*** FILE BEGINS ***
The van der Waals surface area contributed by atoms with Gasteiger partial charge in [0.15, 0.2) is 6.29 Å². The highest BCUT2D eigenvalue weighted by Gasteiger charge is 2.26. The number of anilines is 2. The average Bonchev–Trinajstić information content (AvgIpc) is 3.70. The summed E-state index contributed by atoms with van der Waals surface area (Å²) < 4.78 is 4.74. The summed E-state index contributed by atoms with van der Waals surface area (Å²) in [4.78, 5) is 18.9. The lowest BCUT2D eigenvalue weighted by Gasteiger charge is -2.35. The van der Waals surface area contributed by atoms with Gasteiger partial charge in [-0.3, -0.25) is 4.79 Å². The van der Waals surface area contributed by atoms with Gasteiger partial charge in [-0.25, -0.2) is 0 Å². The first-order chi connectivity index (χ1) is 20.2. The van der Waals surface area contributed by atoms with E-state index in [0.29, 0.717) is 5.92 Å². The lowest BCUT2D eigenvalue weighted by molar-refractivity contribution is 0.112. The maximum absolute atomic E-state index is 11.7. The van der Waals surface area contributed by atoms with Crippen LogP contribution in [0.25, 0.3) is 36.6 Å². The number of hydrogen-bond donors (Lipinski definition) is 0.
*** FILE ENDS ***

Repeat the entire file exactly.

The van der Waals surface area contributed by atoms with Gasteiger partial charge in [0.15, 0.2) is 6.29 Å². The highest BCUT2D eigenvalue weighted by Gasteiger charge is 2.26. The number of anilines is 2. The average Bonchev–Trinajstić information content (AvgIpc) is 3.70. The summed E-state index contributed by atoms with van der Waals surface area (Å²) < 4.78 is 4.74. The summed E-state index contributed by atoms with van der Waals surface area (Å²) in [4.78, 5) is 18.9. The lowest BCUT2D eigenvalue weighted by Gasteiger charge is -2.35. The van der Waals surface area contributed by atoms with Gasteiger partial charge in [-0.3, -0.25) is 4.79 Å². The van der Waals surface area contributed by atoms with Gasteiger partial charge in [-0.25, -0.2) is 0 Å². The first-order chi connectivity index (χ1) is 20.2. The van der Waals surface area contributed by atoms with E-state index in [0.29, 0.717) is 5.92 Å². The lowest BCUT2D eigenvalue weighted by molar-refractivity contribution is 0.112. The maximum absolute atomic E-state index is 11.7. The van der Waals surface area contributed by atoms with Crippen LogP contribution in [0.25, 0.3) is 36.6 Å². The number of hydrogen-bond donors (Lipinski definition) is 0.